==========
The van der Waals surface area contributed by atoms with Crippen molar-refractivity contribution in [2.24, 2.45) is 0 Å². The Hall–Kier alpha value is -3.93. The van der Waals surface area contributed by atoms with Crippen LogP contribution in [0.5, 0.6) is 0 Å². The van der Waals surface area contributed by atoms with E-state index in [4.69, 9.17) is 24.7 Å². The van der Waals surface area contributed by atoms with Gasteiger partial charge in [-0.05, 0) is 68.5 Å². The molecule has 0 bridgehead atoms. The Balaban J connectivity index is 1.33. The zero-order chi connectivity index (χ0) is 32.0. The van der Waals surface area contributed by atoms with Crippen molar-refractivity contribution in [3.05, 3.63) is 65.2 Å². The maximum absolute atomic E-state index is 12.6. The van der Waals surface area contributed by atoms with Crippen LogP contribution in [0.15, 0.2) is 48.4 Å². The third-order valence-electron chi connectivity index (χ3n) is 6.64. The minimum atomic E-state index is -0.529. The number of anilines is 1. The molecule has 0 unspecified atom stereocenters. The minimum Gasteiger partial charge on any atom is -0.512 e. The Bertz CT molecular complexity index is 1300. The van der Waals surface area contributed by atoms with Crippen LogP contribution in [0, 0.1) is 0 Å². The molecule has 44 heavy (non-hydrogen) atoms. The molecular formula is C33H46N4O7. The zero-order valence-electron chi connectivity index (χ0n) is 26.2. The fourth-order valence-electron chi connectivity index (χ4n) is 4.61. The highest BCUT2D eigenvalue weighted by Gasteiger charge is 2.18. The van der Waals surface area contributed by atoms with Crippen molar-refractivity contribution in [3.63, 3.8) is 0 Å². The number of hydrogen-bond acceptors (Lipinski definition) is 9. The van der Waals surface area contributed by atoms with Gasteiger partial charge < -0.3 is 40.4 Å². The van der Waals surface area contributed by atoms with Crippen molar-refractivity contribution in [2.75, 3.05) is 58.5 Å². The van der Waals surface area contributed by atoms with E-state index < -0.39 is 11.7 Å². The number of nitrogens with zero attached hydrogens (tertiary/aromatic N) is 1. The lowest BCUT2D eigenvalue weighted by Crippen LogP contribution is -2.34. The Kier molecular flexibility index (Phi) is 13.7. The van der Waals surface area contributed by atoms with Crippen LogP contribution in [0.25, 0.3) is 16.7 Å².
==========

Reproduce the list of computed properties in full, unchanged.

The van der Waals surface area contributed by atoms with Crippen molar-refractivity contribution in [2.24, 2.45) is 0 Å². The Hall–Kier alpha value is -3.93. The van der Waals surface area contributed by atoms with Crippen LogP contribution in [0.5, 0.6) is 0 Å². The van der Waals surface area contributed by atoms with E-state index in [4.69, 9.17) is 24.7 Å². The van der Waals surface area contributed by atoms with Gasteiger partial charge in [-0.05, 0) is 68.5 Å². The molecule has 0 bridgehead atoms. The Balaban J connectivity index is 1.33. The zero-order chi connectivity index (χ0) is 32.0. The van der Waals surface area contributed by atoms with Crippen molar-refractivity contribution in [3.05, 3.63) is 65.2 Å². The maximum absolute atomic E-state index is 12.6. The van der Waals surface area contributed by atoms with Crippen LogP contribution in [0.15, 0.2) is 48.4 Å². The third-order valence-electron chi connectivity index (χ3n) is 6.64. The minimum atomic E-state index is -0.529. The number of anilines is 1. The molecule has 0 unspecified atom stereocenters. The minimum Gasteiger partial charge on any atom is -0.512 e. The Bertz CT molecular complexity index is 1300. The van der Waals surface area contributed by atoms with Crippen LogP contribution in [0, 0.1) is 0 Å². The molecule has 44 heavy (non-hydrogen) atoms. The molecular formula is C33H46N4O7. The zero-order valence-electron chi connectivity index (χ0n) is 26.2. The fourth-order valence-electron chi connectivity index (χ4n) is 4.61. The highest BCUT2D eigenvalue weighted by Gasteiger charge is 2.18. The van der Waals surface area contributed by atoms with Crippen molar-refractivity contribution in [3.63, 3.8) is 0 Å². The number of hydrogen-bond acceptors (Lipinski definition) is 9. The van der Waals surface area contributed by atoms with Gasteiger partial charge < -0.3 is 40.4 Å². The van der Waals surface area contributed by atoms with Crippen molar-refractivity contribution in [2.75, 3.05) is 58.5 Å². The van der Waals surface area contributed by atoms with E-state index < -0.39 is 11.7 Å². The number of nitrogens with zero attached hydrogens (tertiary/aromatic N) is 1. The lowest BCUT2D eigenvalue weighted by Crippen LogP contribution is -2.34. The Kier molecular flexibility index (Phi) is 13.7. The van der Waals surface area contributed by atoms with Crippen LogP contribution in [0.25, 0.3) is 16.7 Å².